Johnson & Johnson has made a commitment of up to $200 million to accelerate and significantly expand the production of an Ebola vaccine program in development at its Janssen Pharmaceutical Companies. The company is targeting production of more than one million doses of the vaccine regimen in 2015, 250,000 of which are expected to be released for broad application in clinical trials by May 2015.
Crucell, one of the Janssen Pharmaceutical Companies of Johnson & Johnson, is engaged in the program that features a prime-boost regimen of two vaccine components that are based on AdVac® technology from Crucell and the MVA-BN® technology from Bavarian Nordic. Crucell and Bavarian Nordic are both developing preventive vaccines against filovirus Ebola. With funding from Division of Microbiology and Infectious Diseases (DMID), part of the NIAID of the NIH, the two companies have developed a combination regimen that harnesses the power of both vaccines and that could be used to elicit protective immunity against the Ebola Zaire virus.
In addition, Johnson & Johnson has made a cash contribution to help advance health care worker safety and effectiveness in Guinea, Liberia and Sierra Leone. In Liberia, J&J is providing funds to Direct Relief, which has been providing products in support of the outbreak to-date, and to Partners in Health to provide community health worker training. In Guinea, J&J is funding both AmeriCares and IntraHealth. In Sierra Leone, J&J is funding of both AmeriCares and Direct Relief. J&J is also providing funds to Project HOPE to focus efforts on infection control training regions of Liberia and Sierra Leone.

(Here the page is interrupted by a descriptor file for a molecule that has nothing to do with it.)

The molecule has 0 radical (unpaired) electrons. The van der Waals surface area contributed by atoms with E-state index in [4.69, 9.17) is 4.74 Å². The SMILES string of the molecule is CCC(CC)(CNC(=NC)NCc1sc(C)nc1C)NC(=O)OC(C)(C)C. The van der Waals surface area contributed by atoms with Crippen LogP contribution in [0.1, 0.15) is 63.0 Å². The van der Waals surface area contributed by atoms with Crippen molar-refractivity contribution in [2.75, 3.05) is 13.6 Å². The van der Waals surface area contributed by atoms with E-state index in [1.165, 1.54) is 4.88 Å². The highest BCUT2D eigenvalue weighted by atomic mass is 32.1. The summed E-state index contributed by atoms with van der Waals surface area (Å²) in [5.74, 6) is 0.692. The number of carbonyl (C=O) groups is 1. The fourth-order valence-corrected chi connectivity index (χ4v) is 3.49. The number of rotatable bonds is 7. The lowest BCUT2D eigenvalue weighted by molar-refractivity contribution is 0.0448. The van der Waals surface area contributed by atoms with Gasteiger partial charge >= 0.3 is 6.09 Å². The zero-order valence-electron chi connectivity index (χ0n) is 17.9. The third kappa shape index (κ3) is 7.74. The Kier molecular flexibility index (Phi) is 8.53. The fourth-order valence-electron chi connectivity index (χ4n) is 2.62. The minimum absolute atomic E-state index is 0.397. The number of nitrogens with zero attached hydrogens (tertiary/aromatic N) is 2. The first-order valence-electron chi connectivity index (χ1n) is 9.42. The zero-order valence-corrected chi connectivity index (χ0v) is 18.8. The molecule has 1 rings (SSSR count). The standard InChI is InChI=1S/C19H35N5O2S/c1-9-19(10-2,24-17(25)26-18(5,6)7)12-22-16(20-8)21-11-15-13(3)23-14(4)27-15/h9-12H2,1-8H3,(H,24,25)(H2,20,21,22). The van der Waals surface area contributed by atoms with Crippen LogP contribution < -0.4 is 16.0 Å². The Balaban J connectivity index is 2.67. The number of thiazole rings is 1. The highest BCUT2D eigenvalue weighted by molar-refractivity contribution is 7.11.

For more information see Dr. Paul Stoffels, Chief Scientific Officer at Johnson & Johnson, interview on the Company’s efforts to have 250,000 doses of experimental Ebola vaccine ready for clinical trials in May.